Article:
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January 09, 2007

Live-Blogging on Iraq Tomorrow
Posted by Heather Hurlburt

Technology and toddler permitting, I'll live-blog the President's Iraq speech tomorrow night -- and I hope several other Arsenalistas will join me.

To keep your grey matter spinning until then, seven things to watch for:

1.  Specifics/benchmarks/goals:  Numerous Republicans and Democrats have said that their support for a surge would be conditioned on clear goals and benchmarks for what additional troops would accomplish.  How much of a nod to this will the President make?

2.  Complete strategy:  Sen Graham says that the President's speech will mark "a change in economic, political and military strategy."  Will that be laid out in comprehensive commitments, not just slogans, and will it include:

3.  post-de-Baathification:  a commitment to use US influence to offer a chance for all those Sunnis we pushed out of the formal economy to regain their access to it?

4.  economic aid:  this is really three questions.  How much of the $100 billion the Administration is supposedly set to request for the war will be for new economic assistance; how much of that will go to Iraqis, not to US or other Coalition contractors; and what blood of his own is the President prepared to give to squeeze this out of the stone that will be the Congressional appropriations process?  (It'll be terribly convenient to blame the Dems when economic aid fails to be appropriated.)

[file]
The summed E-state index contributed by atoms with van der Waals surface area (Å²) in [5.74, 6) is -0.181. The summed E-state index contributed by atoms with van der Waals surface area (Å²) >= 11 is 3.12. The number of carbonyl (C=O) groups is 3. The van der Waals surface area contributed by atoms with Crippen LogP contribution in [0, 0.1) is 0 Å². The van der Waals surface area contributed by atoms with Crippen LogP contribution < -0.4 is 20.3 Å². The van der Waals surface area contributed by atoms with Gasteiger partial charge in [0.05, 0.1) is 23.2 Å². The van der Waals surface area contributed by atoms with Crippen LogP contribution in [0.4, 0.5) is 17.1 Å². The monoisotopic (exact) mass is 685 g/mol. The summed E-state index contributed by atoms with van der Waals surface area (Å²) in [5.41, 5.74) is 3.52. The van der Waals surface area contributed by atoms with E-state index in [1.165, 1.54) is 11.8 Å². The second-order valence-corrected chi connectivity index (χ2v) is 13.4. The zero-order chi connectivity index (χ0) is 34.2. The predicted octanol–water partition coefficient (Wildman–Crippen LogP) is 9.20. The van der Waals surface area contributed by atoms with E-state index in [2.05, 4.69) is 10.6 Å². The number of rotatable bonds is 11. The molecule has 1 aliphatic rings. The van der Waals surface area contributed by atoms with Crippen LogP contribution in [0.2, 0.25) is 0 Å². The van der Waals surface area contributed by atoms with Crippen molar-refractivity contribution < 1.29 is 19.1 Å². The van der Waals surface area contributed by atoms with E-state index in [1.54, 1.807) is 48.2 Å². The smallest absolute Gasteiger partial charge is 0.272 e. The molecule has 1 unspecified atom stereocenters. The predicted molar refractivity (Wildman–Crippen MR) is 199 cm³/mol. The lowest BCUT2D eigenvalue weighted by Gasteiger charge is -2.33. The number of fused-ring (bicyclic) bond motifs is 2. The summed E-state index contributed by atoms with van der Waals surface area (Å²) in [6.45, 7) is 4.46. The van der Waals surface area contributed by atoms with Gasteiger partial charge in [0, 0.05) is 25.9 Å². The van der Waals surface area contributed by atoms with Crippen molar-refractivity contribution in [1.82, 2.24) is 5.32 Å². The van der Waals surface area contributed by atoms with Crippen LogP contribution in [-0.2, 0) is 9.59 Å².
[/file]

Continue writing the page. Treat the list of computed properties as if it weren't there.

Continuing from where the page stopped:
5.  Why 20,000?  and not 2,000, or 30,000, or 50,000?  The new Army/Marine counter-insurgency manual, which General Petraeus oversaw, endorses an old rule of thumb that successful counterinsurgency requires a ratio of at least one combat soldier to every 20 local residents.  Slate's Fred Kaplan calculates that we'd need 50,000 extra combat troops in Baghdad, assuming we moved every soldier currently in Iraq to the city, to achieve that ratio.  (Under Secretary of Defense Eric Edelman has said the number might be more like 13 to 1, in which case we have the numbers... if we abandon the rest of the country.)  

I don't really expect anything on this one. I think the answer is: because that's how many we could find by stretching and speeding existing deployments, without cutting into our thin reserves anywhere else or admitting that we are skimping other missions.  But it seemed like a good question to ask.  Watching which way the advocates of a larger surge -- from John McCain to retired general and prominent surger Jack Keane -- go on the President's proposal will be another interesting, if melancholy, pastime.

6.  What about the Maliki government?  I don't envy the Administration on this one.  We've got an Iraqi PM who doesn't seem to want the job and isn't the superhuman figure needed to create an avenue for, if not national reconciliation, a national armed truce.  But he's there as the result of a process we've called democratic.  How are we going to help Iraqis move off this dime -- which we have to assume is possible if we assume, for the sake of argument, there's any hope of a surge working.